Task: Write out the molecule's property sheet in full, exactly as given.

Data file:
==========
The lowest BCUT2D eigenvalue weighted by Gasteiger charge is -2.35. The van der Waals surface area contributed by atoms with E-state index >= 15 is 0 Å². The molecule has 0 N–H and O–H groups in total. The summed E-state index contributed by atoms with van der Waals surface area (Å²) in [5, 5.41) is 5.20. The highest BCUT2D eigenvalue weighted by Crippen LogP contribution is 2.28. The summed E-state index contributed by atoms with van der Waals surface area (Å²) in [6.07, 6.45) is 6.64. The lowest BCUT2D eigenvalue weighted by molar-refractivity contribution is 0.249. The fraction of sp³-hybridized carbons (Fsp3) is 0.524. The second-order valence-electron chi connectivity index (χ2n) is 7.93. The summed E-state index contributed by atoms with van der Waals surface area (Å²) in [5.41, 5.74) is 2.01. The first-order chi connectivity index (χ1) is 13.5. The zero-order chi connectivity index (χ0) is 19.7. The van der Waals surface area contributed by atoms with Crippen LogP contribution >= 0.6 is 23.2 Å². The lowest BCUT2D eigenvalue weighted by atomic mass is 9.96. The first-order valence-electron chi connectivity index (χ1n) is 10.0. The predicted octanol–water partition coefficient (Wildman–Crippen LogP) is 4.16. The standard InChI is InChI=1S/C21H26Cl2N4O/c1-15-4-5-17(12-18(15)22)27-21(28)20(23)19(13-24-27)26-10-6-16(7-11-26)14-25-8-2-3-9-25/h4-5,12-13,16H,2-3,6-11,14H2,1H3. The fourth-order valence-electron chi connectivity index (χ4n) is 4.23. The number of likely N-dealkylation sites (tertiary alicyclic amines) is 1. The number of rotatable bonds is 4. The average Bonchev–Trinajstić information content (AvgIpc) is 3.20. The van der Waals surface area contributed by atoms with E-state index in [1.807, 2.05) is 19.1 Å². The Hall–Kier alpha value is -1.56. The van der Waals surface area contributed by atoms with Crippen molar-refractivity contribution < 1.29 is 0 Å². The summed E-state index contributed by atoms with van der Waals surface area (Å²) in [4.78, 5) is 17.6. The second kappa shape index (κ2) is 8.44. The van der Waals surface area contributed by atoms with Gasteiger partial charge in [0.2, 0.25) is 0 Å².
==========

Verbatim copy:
The lowest BCUT2D eigenvalue weighted by Gasteiger charge is -2.35. The van der Waals surface area contributed by atoms with E-state index >= 15 is 0 Å². The molecule has 0 N–H and O–H groups in total. The summed E-state index contributed by atoms with van der Waals surface area (Å²) in [5, 5.41) is 5.20. The highest BCUT2D eigenvalue weighted by Crippen LogP contribution is 2.28. The summed E-state index contributed by atoms with van der Waals surface area (Å²) in [6.07, 6.45) is 6.64. The lowest BCUT2D eigenvalue weighted by molar-refractivity contribution is 0.249. The fraction of sp³-hybridized carbons (Fsp3) is 0.524. The second-order valence-electron chi connectivity index (χ2n) is 7.93. The summed E-state index contributed by atoms with van der Waals surface area (Å²) in [5.41, 5.74) is 2.01. The first-order chi connectivity index (χ1) is 13.5. The zero-order chi connectivity index (χ0) is 19.7. The van der Waals surface area contributed by atoms with Crippen LogP contribution >= 0.6 is 23.2 Å². The lowest BCUT2D eigenvalue weighted by atomic mass is 9.96. The first-order valence-electron chi connectivity index (χ1n) is 10.0. The predicted octanol–water partition coefficient (Wildman–Crippen LogP) is 4.16. The standard InChI is InChI=1S/C21H26Cl2N4O/c1-15-4-5-17(12-18(15)22)27-21(28)20(23)19(13-24-27)26-10-6-16(7-11-26)14-25-8-2-3-9-25/h4-5,12-13,16H,2-3,6-11,14H2,1H3. The fourth-order valence-electron chi connectivity index (χ4n) is 4.23. The number of likely N-dealkylation sites (tertiary alicyclic amines) is 1. The number of rotatable bonds is 4. The average Bonchev–Trinajstić information content (AvgIpc) is 3.20. The van der Waals surface area contributed by atoms with E-state index in [1.807, 2.05) is 19.1 Å². The Hall–Kier alpha value is -1.56. The van der Waals surface area contributed by atoms with Crippen molar-refractivity contribution < 1.29 is 0 Å². The summed E-state index contributed by atoms with van der Waals surface area (Å²) in [4.78, 5) is 17.6. The second kappa shape index (κ2) is 8.44. The van der Waals surface area contributed by atoms with Gasteiger partial charge in [0.2, 0.25) is 0 Å².